One of the fundamental concepts of lean is Quality at the Source (QAS). Typically, lean practitioners discuss QAS from the aspects of error proofing and not passing on defects. These QAS concepts apply equally well to manufacturing, service, and business processes.
Often overlooked is the concept of proactive quality design. Everyone knows we need to make good products, but our activities tend to be reactive, responding to problems after they occur. I would like to remind folks about the proactive approach to quality by offering the following guideline:
Developing a Proactive Quality Process
Although a problem solving culture is essential for success, excellent quality is a result of a proactive approach that prevents problems before they occur. Starting with the features that are critical to quality, the team members will then identify where each of the CTQ’s is created in the process, working proactively to implement robust processes that reduce the risk for defects. Once these CTP’s are identified, continuous improvement becomes easier because the process is more stable.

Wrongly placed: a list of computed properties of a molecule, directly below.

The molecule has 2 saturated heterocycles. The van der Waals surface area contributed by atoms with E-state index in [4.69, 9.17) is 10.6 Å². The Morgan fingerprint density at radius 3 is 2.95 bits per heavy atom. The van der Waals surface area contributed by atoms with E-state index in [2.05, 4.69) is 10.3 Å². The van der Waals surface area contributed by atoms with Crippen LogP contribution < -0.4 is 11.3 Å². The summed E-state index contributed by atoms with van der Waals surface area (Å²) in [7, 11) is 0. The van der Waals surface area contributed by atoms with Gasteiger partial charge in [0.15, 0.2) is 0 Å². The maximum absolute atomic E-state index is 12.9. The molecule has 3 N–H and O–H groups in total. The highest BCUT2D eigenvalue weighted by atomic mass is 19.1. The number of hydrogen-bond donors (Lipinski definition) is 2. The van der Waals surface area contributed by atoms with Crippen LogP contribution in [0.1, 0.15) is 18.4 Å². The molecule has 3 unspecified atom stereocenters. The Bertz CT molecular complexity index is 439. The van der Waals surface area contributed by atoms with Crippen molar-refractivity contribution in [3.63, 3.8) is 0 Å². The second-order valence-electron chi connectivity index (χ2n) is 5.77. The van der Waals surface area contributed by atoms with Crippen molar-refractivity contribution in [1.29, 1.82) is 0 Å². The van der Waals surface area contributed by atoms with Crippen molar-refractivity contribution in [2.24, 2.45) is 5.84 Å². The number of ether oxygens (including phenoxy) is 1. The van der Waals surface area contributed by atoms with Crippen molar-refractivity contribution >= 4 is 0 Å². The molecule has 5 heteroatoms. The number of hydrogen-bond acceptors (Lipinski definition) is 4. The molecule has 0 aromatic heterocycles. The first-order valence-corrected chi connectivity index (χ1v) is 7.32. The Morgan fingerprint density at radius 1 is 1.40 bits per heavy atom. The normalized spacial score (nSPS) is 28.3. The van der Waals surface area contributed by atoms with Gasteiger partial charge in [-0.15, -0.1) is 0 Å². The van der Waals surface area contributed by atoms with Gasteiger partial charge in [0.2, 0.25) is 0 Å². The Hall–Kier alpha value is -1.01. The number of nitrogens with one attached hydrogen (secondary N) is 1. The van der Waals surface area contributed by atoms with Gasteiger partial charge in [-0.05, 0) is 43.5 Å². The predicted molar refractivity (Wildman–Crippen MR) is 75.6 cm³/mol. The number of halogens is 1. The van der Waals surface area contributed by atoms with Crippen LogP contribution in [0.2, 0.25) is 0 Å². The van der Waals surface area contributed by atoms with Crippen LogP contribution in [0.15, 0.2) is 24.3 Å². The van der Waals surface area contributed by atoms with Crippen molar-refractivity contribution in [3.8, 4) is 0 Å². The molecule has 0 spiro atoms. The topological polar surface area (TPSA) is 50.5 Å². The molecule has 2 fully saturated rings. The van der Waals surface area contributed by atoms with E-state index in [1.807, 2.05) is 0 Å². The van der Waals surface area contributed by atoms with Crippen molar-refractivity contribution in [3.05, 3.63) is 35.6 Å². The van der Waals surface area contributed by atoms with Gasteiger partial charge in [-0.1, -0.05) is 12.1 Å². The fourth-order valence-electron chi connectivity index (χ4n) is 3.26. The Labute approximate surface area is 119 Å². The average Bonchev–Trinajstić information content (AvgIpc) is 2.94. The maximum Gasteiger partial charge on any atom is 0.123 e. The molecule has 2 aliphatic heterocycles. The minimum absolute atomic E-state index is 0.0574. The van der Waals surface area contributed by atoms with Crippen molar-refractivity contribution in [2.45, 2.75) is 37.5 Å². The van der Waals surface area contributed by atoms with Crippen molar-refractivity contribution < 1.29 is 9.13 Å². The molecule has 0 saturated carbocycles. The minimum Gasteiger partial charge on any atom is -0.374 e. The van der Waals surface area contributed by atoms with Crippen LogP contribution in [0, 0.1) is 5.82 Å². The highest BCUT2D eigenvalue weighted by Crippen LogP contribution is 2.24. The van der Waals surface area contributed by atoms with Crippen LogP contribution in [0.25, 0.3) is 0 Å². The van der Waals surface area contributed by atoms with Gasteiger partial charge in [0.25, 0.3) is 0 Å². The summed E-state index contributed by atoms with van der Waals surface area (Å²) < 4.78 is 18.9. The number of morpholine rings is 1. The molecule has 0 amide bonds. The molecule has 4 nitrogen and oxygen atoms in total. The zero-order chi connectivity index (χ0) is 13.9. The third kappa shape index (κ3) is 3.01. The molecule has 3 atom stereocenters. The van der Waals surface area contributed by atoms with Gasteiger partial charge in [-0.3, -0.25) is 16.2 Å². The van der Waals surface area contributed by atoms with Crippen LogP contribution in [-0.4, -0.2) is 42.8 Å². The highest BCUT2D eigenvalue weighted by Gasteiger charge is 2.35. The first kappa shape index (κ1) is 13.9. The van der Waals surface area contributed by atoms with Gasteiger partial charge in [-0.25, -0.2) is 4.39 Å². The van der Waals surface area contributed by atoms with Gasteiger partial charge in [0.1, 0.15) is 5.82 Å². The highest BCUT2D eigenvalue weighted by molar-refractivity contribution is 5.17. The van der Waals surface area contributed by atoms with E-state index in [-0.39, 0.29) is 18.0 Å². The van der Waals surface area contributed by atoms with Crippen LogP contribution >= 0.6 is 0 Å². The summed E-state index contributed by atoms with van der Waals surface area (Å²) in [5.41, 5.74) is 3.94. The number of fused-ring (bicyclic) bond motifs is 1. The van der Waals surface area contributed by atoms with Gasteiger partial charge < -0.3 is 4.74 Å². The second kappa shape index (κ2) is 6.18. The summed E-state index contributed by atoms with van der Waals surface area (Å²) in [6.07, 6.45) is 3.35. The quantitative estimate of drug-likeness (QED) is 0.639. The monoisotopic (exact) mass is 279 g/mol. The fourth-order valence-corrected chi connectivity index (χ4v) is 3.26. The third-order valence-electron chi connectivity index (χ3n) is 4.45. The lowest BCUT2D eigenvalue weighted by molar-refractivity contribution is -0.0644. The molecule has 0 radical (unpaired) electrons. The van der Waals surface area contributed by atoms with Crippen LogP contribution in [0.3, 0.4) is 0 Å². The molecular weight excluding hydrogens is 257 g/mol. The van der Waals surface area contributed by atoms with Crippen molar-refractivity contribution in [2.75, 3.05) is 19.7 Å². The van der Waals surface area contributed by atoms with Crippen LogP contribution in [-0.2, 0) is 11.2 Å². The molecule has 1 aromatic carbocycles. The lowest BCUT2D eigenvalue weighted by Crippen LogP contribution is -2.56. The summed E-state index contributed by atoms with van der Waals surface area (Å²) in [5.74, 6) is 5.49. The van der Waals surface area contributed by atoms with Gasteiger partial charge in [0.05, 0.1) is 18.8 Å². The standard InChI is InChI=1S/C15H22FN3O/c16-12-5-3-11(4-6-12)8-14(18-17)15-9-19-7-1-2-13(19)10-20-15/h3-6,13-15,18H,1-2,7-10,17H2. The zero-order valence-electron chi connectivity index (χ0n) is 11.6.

If you are struggling with recurring quality issues or intermittent failures, go back and follow this approach for proactive quality. You may find that minor instabilities have entered your process through non-standard work, product & equipment modifications, or deterioration. Using this model will help you get back on track and find those nagging quality issues.
D. Hicks 4/2/15